Leaving passwords in code is obviously terrible choice, as it’s lying there in plaintext for anyone to see and you’re also running risk of accidentally pushing it to git repo. A little better option would be to store it in environment variables. You can create .env file, add it to .gitignore, populate it with credentials needed for current project. You can then use dotenv package to get all these variables into your application like so:

This snippet first builds path to the .env file using os.path functions, which is then used to load the environment variables using load_dotenv(). If your .env file is in current directory like in the example above, then you can simplify the code and just call load_dotenv(find_dotenv()) which automatically finds the environment file. When the file is loaded, all that's left is to retrieve individual variables using os.environ.get.

Alternatively, if you don’t want to pollute your environment with application variables and secrets you can load them directly like this:

The above solution is fine, but we can do better. Instead of storing passwords in unprotected file, we can instead use system’s keyring, which is an application that can store secure credentials in encrypted file in your home directory. This file by default uses your user account login password for encryption, so it gets automatically unlocked when you login and you therefore don’t have worry about extra password.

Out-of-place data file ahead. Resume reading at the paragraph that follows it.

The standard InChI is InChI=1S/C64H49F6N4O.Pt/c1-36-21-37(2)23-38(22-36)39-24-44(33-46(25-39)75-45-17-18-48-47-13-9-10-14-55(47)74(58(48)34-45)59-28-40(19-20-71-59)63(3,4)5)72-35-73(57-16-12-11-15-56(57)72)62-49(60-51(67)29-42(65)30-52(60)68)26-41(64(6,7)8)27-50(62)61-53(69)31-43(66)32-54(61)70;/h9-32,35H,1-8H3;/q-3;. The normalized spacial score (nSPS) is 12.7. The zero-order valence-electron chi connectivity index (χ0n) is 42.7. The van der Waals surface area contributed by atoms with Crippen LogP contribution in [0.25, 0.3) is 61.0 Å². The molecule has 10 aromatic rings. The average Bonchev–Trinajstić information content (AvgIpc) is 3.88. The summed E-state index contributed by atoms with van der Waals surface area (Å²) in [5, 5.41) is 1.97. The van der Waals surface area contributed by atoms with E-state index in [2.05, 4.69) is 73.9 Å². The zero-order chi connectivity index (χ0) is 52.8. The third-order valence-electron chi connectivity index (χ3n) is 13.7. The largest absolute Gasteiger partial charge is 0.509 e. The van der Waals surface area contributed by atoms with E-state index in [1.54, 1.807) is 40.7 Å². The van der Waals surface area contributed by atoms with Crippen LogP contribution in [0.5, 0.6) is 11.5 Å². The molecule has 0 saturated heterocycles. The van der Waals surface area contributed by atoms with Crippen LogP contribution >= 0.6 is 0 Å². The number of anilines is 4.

To use keyring credentials in Python applications, we can use library called keyring:

In the above code, we start by checking location of keyring config file, which is the place where you can make some configuration adjustments if needed. We then check the active keyring and proceed with adding a password into it. Each entry has 3 attributes — service, username and password, where service acts as a namespace, which in this case would be a name of an application. To create and retrieve an entry, we can just use set_password and get_password respectively. In addition to that, also get_credential can be used - it returns a credential object which has an attribute for username and password.

Closing Thoughts

Even if you’re not security specialist, you’re still responsible for basic security features of applications you build. This includes taking good care of users’ data and especially passwords, so hopefully some of these examples and recipes will help you to do that.

Beyond the approaches and techniques shown in this article, the best way to handle passwords is to avoid using them altogether by delegating the authentication to OIDC provider (e.g. Google or GitHub) or by replacing them with key-based authentication and encryption, which we will dive into in the next article.